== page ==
Home » Liquid Cooling Moves Upstream to Hyperscale Data Centers
You may have noticed that liquid cooling has had a lot more activity and press coverage this past year. Nonetheless, to many users in the traditional enterprise data center and colocation providers, it still has the reputation of being seen as a niche solution for limited and specialized computing segments, such as high performance computing (HPC) and supercomputing applications. While the thermal transfer effectiveness and energy efficiency of liquid cooling compared to air are well known, enterprise deployments have been relatively limited. Yet, while I am a great proponent of liquid cooling, to be fair, it is not always the best solution for every application. There are still misunderstandings about when and how liquid cooling can be (or even if) it should be implemented in a “conventional” data center environment.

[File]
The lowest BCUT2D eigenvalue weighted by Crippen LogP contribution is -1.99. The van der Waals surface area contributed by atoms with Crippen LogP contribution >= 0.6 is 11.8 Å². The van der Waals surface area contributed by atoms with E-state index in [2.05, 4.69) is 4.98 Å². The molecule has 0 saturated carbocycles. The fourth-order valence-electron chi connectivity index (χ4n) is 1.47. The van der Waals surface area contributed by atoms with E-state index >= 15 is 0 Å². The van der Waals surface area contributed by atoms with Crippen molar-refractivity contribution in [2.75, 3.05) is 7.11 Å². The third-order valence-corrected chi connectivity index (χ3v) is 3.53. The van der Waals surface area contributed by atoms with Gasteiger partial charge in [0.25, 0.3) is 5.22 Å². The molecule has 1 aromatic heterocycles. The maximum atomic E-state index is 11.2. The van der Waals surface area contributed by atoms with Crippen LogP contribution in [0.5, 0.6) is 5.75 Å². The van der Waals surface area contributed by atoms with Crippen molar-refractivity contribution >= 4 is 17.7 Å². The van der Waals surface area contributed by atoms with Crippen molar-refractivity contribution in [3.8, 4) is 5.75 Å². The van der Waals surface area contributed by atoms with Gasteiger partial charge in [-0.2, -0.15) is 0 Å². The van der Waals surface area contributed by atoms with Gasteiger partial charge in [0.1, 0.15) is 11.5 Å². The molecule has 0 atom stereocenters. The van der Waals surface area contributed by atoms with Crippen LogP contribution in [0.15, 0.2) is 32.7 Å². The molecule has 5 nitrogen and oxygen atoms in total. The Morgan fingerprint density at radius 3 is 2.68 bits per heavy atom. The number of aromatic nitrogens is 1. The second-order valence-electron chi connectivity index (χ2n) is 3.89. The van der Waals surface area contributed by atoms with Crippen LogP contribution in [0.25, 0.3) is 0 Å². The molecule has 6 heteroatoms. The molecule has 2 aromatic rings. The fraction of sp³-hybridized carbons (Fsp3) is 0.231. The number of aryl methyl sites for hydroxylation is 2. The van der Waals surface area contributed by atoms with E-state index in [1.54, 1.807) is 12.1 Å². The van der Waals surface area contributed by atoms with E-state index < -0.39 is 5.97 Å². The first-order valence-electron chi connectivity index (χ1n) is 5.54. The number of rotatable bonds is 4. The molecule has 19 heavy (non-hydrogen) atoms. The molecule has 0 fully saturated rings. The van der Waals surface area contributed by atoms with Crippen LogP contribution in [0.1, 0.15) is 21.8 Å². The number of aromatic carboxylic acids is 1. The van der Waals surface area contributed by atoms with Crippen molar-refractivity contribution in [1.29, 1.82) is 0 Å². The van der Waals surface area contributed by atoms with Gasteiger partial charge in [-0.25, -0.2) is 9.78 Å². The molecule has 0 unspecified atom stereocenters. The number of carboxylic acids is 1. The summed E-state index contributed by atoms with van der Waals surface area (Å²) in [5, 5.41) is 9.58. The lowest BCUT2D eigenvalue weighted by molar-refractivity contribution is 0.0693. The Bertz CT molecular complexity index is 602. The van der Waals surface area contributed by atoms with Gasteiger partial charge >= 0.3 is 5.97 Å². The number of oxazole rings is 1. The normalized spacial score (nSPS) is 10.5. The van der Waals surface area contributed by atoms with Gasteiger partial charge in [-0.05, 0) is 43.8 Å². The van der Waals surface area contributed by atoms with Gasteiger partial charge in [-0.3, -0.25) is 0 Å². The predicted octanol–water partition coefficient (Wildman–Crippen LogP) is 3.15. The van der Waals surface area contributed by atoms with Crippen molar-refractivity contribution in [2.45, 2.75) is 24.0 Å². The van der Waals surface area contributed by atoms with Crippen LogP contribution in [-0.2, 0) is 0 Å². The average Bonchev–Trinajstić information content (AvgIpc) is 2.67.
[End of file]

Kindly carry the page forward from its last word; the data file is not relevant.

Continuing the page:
Part of the issue is the relative simplicity and convenience of deploying existing air cooled IT equipment (ITE); just rack and stack servers in a cabinet and you are done. Moves and adds and changes (MAC) are easy, just bring a screwdriver. Everything works fine until your ITE cabinet power density increases beyond 5 kW and thermal issues arise. The dreaded “hot spot” becomes more common, especially since the introduction of blade servers. For example, a classic 10,000 sq ft raised floor facility designed for a 1 MW critical load has an average power density of 100 W/sq ft. When filled with 300 cabinets it represents an average of 3.3 kW per cabinet. In contrast, a typical blade server chassis can draw 4 to 6 kW per 8U to 10 U chassis, trying to install 4 blade chassis results in 16 to 24 kW per cabinet … and you can guess the result. Depending on the age and the design of the data center, this becomes a tactical issue once you start moving past installing a few blade servers here and there. So while you have some leeway by spreading out the higher density ITE cabinets, it becomes more difficult, if not impossible, to cluster them together — which is normally what IT departments want to do with blade servers and SAN storage systems. Even if you use 1U servers which can draw 200 to 500 watts each, 40 servers in a rack represents a similar density issue of 8 to 20 kW per cabinet.